This book argues that qualitative methods, ethnography included, have tended to focus on the human at the cost of understanding humans and animals in relation, and that ethnography should evolve to account for the relationships between humans and other species. Intellectual recognition of this has arrived within the field of human-animal studies and in the philosophical development of posthumanism but there are few practical guidelines for research. Taking this problem as a starting point, the authors draw on a wide array of examples from visual methods, ethnodrama, poetry and movement studies to consider the political, philosophical and practical consequences of posthuman methods. They outline the possibilities for creative new forms of ethnography that eschew simplistic binaries between humans and animals.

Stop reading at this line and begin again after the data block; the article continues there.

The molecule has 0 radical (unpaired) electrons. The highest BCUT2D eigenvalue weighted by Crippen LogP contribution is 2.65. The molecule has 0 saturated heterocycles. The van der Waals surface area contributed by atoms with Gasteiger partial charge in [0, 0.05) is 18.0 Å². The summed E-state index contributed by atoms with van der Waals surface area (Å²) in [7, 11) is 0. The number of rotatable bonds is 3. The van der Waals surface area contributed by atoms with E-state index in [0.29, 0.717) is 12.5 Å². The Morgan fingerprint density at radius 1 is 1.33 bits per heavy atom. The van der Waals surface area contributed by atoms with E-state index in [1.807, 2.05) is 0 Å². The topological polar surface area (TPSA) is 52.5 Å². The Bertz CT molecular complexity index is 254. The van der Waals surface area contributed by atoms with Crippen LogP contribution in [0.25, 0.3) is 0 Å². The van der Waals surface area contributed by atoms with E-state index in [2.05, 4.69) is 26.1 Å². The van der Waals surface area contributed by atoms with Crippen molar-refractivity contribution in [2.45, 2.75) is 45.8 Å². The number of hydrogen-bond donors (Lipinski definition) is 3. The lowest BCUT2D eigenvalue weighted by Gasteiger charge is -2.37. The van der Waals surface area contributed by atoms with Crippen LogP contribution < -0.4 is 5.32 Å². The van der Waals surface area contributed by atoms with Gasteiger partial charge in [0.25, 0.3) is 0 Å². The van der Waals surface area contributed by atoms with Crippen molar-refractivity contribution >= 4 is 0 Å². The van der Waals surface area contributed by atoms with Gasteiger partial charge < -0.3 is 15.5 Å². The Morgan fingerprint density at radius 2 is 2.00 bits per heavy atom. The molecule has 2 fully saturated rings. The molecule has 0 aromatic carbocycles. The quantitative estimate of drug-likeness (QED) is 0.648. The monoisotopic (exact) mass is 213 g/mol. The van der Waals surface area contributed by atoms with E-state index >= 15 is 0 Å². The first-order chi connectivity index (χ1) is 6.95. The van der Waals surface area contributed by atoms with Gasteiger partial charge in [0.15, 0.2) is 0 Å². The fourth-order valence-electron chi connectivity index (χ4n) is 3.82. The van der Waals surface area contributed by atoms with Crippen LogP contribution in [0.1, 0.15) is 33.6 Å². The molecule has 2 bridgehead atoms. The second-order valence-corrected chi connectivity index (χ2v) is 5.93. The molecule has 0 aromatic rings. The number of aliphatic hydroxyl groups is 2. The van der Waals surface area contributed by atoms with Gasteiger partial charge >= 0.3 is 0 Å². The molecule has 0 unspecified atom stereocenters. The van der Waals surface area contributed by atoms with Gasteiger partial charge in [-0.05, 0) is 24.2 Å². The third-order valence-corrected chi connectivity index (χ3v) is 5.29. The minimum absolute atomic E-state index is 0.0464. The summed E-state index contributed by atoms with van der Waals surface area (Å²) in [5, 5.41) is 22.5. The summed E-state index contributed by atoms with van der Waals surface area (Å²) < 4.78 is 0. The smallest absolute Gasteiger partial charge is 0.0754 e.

Ethnography after Humanism suggests how researchers could conduct different forms of fieldwork and writing to include animals more fruitfully and will be of interest to students and scholars across a range of disciplines, including human-animal studies, sociology, criminology, animal geography, anthropology, social theory and natural resources.